The current treatment options for refractory ascites include outpatient paracentesis procedures and transjugular intrahepatic portosystemic shunt (TIPS).
Recent evidence suggests that the long-term use of human albumin in patients with refractory ascites due to decompensated cirrhosis can potentially have a substantial impact on survival owing to its beneficial effects on circulation and cardiac function.
In this non-randomised prospective study, albumin (20g twice-weekly) was tested in 45 patients with cirrhosis associated with refractory ascites in addition to standard of care (SOC) consisting in restricted sodium intake and use of diuretics (but not including TIPS).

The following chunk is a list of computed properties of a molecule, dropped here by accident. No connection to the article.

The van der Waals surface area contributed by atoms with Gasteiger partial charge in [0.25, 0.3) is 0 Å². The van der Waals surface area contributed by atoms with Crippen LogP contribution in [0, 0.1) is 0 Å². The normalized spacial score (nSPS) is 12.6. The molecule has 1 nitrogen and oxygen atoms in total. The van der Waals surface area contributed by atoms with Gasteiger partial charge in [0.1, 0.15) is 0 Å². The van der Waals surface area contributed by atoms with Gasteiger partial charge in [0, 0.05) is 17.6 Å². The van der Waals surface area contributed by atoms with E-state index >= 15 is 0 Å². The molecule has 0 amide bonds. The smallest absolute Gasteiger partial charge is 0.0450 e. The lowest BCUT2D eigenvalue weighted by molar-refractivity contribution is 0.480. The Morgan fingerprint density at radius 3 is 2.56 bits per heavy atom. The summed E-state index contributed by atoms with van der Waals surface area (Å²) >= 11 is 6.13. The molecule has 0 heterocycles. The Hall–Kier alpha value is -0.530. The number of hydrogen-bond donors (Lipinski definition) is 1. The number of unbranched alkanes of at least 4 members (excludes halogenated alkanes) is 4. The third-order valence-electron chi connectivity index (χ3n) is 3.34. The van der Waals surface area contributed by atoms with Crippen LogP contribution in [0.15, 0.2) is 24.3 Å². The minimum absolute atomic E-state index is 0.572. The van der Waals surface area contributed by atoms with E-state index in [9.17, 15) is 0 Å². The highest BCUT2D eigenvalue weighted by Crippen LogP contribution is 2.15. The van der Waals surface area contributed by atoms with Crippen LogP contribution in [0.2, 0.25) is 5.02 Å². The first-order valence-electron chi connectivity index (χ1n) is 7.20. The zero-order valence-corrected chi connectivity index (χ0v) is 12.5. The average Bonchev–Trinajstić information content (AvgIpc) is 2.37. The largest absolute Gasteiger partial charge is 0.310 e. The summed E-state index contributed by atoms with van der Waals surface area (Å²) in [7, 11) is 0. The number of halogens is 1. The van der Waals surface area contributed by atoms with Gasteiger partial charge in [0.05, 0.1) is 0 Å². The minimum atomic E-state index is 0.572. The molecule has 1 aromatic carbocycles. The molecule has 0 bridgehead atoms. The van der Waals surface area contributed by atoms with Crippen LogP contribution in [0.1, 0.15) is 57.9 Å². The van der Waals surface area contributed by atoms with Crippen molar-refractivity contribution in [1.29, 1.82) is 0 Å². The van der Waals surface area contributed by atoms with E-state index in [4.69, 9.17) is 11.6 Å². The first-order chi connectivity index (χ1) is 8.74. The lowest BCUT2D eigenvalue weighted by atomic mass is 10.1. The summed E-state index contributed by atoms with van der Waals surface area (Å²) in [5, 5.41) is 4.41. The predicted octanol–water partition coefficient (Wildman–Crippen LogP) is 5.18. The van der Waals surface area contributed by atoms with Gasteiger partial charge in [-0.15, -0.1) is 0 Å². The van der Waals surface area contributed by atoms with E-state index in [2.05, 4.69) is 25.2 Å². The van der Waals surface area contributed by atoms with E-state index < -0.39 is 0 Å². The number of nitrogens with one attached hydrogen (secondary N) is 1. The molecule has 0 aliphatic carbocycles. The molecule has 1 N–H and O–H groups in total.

The control group comprised 25 patients who received SOC alone. The 2-year mortality rate was significantly lower for the group receiving albumin vs SOC (41.6% vs 65.5%). Use of albumin also resulted in a lower rate of inpatient admissions due to tense ascites or hepatic encephalopathy and bacterial infections.
The incidence of variceal bleeding did not increase following albumin infusion, and no other safety signals were identified.
A univariate analysis showed that age, serum albumin levels and the normalised international ratio, as well as the Child-Turcotte-Pugh score at baseline were associated with risk of death.
Altogether, these findings indicate that albumin constitutes a safe option for the treatment of cirrhosis-associated refractory ascites.